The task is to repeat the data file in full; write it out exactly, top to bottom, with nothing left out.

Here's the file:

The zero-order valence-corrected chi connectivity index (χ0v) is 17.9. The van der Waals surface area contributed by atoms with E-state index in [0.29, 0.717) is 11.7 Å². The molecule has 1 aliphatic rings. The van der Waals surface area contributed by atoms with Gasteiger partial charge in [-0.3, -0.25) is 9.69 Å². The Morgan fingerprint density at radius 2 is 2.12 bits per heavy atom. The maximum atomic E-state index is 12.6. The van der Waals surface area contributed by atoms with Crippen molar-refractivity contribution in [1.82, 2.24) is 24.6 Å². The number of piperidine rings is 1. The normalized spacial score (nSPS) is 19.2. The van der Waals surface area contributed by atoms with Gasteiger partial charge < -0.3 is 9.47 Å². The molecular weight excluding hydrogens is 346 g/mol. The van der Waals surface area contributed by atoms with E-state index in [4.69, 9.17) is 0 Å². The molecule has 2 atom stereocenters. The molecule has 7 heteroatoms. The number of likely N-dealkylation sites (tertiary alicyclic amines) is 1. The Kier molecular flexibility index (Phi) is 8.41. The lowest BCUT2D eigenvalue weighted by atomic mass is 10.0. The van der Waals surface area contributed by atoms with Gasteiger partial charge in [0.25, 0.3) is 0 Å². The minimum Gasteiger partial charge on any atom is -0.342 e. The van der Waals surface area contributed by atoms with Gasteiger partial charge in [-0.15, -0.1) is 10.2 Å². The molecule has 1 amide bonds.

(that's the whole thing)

The zero-order valence-corrected chi connectivity index (χ0v) is 17.9. The van der Waals surface area contributed by atoms with E-state index in [0.29, 0.717) is 11.7 Å². The molecule has 1 aliphatic rings. The van der Waals surface area contributed by atoms with Gasteiger partial charge in [-0.3, -0.25) is 9.69 Å². The Morgan fingerprint density at radius 2 is 2.12 bits per heavy atom. The maximum atomic E-state index is 12.6. The van der Waals surface area contributed by atoms with Crippen molar-refractivity contribution in [1.82, 2.24) is 24.6 Å². The number of piperidine rings is 1. The normalized spacial score (nSPS) is 19.2. The van der Waals surface area contributed by atoms with Gasteiger partial charge < -0.3 is 9.47 Å². The molecular weight excluding hydrogens is 346 g/mol. The van der Waals surface area contributed by atoms with E-state index in [4.69, 9.17) is 0 Å². The molecule has 2 atom stereocenters. The molecule has 7 heteroatoms. The number of likely N-dealkylation sites (tertiary alicyclic amines) is 1. The Kier molecular flexibility index (Phi) is 8.41. The lowest BCUT2D eigenvalue weighted by atomic mass is 10.0. The van der Waals surface area contributed by atoms with Gasteiger partial charge in [0.25, 0.3) is 0 Å². The minimum Gasteiger partial charge on any atom is -0.342 e. The van der Waals surface area contributed by atoms with Gasteiger partial charge in [-0.15, -0.1) is 10.2 Å². The molecule has 1 amide bonds.